I hope VCs are realistic about any search startup's chances against Google at this stage. Cuil's traffic withered shortly after launch. Another gang of Google graduates at The Mechanical Zoo have revealed scant details of their plans with the announcement of Aardvark. The short version: Rather than asking a search engine questions, you ask your friends instead. Other than that, the social-search-or-something product remains a cryptid. Sounds more like a rival to Yahoo Answers than Google search. "For information you can trust, a person is better than a webpage," promise Aardvark's handlers. Why an Aardvark, the bug-eating African mammal?Probably because it's the first animal listed in most dictionaries, implying there will be many more products to similarly anthropomorphize. Assuming the funds from the "mega-Series-A round" the company is looking to close doesn't run out first. According to the prehensile news nose of Kara Swisher, the valuation will be "larger than is typical at this stage in the game." Mahalo and Wikia leave me unconvinced that creating new tools to get help from friends on Web queries will ever make a dent in Google's search market share. If I wanted to ask my friends — even strangers — a question, I've got all sorts of social networks I rarely use like Twitter and Facebook. Email and IM work better, anyway. It's called the Lazyweb for a reason. Why make it harder? (Photo by MontageMan)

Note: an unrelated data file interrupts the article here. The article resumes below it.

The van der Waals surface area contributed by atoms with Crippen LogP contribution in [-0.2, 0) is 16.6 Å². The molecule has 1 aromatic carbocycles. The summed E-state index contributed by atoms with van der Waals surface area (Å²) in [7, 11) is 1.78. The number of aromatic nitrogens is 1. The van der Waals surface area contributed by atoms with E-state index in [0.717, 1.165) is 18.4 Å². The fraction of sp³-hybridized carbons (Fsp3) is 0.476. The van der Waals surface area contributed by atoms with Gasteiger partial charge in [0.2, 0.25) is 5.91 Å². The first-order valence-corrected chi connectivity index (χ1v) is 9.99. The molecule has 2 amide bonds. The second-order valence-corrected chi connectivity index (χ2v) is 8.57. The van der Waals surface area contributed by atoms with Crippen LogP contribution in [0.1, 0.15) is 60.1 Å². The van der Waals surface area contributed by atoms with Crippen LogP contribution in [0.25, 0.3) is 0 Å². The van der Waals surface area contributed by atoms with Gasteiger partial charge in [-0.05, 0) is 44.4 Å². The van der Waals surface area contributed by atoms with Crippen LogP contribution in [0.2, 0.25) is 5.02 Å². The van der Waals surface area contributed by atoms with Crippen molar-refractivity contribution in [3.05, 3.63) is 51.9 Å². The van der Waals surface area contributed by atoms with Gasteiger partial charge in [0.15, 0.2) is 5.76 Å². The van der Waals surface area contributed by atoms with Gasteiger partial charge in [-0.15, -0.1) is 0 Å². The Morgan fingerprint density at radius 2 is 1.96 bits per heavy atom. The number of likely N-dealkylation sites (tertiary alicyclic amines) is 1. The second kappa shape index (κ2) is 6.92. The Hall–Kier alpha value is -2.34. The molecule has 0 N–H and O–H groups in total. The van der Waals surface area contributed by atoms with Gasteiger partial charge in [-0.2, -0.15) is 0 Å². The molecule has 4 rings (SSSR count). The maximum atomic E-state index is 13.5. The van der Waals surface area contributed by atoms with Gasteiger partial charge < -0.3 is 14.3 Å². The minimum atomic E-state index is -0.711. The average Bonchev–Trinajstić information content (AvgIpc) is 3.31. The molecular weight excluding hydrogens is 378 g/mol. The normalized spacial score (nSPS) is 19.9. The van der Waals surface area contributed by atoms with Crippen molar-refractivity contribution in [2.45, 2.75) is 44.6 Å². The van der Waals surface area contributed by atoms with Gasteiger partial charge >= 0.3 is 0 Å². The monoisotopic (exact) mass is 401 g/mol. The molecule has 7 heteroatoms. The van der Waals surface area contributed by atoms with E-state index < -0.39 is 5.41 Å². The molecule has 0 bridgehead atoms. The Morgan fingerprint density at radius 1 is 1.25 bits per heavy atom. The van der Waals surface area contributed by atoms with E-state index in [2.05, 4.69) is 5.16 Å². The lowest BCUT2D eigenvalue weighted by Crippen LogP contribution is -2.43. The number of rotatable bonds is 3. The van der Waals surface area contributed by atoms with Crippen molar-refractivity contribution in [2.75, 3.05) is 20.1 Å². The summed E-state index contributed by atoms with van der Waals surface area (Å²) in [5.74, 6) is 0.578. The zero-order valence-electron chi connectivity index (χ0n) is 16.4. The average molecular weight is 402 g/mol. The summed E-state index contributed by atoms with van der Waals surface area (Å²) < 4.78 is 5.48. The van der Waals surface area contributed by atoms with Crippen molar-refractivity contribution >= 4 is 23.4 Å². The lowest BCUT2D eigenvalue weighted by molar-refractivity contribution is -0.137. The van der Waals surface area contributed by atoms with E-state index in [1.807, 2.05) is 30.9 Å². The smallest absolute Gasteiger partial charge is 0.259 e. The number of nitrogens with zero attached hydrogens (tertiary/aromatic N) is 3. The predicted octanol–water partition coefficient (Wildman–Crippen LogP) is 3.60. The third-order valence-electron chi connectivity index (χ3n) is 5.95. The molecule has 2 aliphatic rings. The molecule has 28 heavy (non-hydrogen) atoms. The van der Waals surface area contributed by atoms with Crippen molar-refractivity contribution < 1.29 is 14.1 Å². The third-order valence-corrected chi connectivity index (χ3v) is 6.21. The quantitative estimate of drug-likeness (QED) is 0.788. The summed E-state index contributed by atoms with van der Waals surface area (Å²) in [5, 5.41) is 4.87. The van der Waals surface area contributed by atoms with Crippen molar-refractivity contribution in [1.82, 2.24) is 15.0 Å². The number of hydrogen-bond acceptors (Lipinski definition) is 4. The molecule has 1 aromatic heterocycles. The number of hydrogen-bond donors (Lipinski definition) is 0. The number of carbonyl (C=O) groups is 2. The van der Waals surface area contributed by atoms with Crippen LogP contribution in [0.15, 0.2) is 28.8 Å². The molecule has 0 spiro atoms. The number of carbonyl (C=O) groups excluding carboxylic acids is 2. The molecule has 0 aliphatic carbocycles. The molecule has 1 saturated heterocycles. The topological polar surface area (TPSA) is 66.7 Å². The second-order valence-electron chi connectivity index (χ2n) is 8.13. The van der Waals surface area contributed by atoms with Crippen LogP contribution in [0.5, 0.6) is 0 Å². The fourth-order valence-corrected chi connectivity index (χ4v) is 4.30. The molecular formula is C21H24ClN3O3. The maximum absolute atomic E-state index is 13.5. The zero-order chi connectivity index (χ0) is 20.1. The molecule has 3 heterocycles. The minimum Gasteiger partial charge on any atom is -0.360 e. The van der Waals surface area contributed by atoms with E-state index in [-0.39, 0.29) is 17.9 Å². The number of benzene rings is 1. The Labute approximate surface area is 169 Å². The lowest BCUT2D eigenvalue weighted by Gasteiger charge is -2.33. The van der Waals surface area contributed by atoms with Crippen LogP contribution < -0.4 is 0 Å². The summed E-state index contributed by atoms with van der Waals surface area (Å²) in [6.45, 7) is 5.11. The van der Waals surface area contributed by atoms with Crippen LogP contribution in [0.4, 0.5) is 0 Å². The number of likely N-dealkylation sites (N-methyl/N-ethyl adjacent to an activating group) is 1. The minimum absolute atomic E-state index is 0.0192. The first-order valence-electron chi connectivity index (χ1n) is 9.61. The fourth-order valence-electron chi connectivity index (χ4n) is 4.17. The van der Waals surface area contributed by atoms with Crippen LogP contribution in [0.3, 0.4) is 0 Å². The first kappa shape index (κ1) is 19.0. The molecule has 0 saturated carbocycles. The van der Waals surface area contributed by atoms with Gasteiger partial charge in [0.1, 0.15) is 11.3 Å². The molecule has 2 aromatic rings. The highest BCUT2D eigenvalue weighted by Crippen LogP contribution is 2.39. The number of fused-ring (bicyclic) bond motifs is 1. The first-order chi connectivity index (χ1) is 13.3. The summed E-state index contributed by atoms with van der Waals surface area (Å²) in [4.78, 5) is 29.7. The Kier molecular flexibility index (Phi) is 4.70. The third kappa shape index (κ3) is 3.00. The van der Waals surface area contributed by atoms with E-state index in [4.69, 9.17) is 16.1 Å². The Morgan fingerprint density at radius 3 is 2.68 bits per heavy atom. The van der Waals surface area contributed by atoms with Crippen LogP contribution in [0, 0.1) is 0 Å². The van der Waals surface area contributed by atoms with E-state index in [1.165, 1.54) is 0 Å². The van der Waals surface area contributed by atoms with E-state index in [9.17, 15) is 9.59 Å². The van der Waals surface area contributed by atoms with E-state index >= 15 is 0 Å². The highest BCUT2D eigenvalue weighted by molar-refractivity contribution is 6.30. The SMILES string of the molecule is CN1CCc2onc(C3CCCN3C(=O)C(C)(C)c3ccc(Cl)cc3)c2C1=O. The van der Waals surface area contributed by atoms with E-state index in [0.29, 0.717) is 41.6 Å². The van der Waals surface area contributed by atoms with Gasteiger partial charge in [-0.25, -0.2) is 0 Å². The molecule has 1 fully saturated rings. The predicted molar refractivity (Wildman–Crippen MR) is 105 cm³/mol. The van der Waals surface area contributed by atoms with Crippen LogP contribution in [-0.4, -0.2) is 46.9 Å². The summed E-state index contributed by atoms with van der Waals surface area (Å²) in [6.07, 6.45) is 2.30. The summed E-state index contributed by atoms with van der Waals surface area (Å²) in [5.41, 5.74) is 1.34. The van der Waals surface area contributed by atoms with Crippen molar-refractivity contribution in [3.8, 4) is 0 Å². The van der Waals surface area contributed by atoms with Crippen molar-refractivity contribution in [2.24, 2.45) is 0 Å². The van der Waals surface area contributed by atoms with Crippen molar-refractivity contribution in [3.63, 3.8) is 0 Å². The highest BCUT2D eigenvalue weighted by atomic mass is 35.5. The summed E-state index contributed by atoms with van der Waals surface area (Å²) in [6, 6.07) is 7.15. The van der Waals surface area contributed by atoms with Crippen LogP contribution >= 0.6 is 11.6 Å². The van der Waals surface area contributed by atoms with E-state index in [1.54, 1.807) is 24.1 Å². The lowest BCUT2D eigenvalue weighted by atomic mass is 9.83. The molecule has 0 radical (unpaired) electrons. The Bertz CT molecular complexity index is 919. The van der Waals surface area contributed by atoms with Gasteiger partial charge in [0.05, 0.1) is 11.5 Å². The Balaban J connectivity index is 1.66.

Searching the Internet has a downside: With 1.3 billion people in the world moving an estimated 627 petabytes of information a day, it's all too easy to encounter different cultures, unique perspectives, unfamiliar worldviews and opinions strikingly different than your own. Such heterogeny of tastes and classes and backgrounds is troubling, I know. Never fear, the ex-Googlers are here! Former Google News product lead Nathan "Zip" Stoll, former Google biz-dev manager Max "Blue Lightning" Ventilla and former Google security engineer Fritz "The Cracker" Schneider and friends pilot stealth startup Mechanical Zoo.